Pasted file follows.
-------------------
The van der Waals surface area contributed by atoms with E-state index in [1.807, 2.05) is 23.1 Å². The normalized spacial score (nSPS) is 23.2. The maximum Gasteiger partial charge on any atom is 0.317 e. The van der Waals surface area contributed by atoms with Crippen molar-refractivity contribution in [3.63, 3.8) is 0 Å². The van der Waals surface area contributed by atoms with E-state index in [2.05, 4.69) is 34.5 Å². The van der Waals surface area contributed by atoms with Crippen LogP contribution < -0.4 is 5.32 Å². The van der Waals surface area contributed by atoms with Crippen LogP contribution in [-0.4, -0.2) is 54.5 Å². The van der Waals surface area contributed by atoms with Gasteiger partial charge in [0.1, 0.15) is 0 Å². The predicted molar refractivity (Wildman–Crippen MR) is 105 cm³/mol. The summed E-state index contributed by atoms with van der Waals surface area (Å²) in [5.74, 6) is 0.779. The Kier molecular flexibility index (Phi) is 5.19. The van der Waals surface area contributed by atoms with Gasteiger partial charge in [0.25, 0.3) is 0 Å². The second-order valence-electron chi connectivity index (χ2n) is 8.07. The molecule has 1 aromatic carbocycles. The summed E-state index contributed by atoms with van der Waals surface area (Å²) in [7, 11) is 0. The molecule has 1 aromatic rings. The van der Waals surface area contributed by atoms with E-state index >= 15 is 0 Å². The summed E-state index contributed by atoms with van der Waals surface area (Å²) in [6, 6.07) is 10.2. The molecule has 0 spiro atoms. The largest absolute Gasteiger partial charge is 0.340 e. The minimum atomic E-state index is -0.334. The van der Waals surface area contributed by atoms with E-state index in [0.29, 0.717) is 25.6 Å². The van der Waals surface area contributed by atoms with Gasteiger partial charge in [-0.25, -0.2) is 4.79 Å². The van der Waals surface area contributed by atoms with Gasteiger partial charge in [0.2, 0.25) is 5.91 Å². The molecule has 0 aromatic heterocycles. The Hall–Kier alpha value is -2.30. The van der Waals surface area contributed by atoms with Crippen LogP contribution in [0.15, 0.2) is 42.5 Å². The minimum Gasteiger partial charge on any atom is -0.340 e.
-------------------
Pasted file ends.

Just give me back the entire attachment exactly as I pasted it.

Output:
The van der Waals surface area contributed by atoms with E-state index in [1.807, 2.05) is 23.1 Å². The normalized spacial score (nSPS) is 23.2. The maximum Gasteiger partial charge on any atom is 0.317 e. The van der Waals surface area contributed by atoms with Crippen molar-refractivity contribution in [3.63, 3.8) is 0 Å². The van der Waals surface area contributed by atoms with E-state index in [2.05, 4.69) is 34.5 Å². The van der Waals surface area contributed by atoms with Crippen LogP contribution < -0.4 is 5.32 Å². The van der Waals surface area contributed by atoms with Crippen LogP contribution in [-0.4, -0.2) is 54.5 Å². The van der Waals surface area contributed by atoms with Gasteiger partial charge in [0.1, 0.15) is 0 Å². The predicted molar refractivity (Wildman–Crippen MR) is 105 cm³/mol. The summed E-state index contributed by atoms with van der Waals surface area (Å²) in [5.74, 6) is 0.779. The Kier molecular flexibility index (Phi) is 5.19. The van der Waals surface area contributed by atoms with Gasteiger partial charge in [0.25, 0.3) is 0 Å². The second-order valence-electron chi connectivity index (χ2n) is 8.07. The molecule has 1 aromatic carbocycles. The summed E-state index contributed by atoms with van der Waals surface area (Å²) in [7, 11) is 0. The molecule has 1 aromatic rings. The van der Waals surface area contributed by atoms with E-state index >= 15 is 0 Å². The summed E-state index contributed by atoms with van der Waals surface area (Å²) in [6, 6.07) is 10.2. The molecule has 0 spiro atoms. The largest absolute Gasteiger partial charge is 0.340 e. The minimum atomic E-state index is -0.334. The van der Waals surface area contributed by atoms with E-state index in [0.29, 0.717) is 25.6 Å². The van der Waals surface area contributed by atoms with Gasteiger partial charge in [-0.25, -0.2) is 4.79 Å². The van der Waals surface area contributed by atoms with Gasteiger partial charge in [0.2, 0.25) is 5.91 Å². The molecule has 0 aromatic heterocycles. The Hall–Kier alpha value is -2.30. The van der Waals surface area contributed by atoms with Crippen LogP contribution in [0.15, 0.2) is 42.5 Å². The minimum Gasteiger partial charge on any atom is -0.340 e.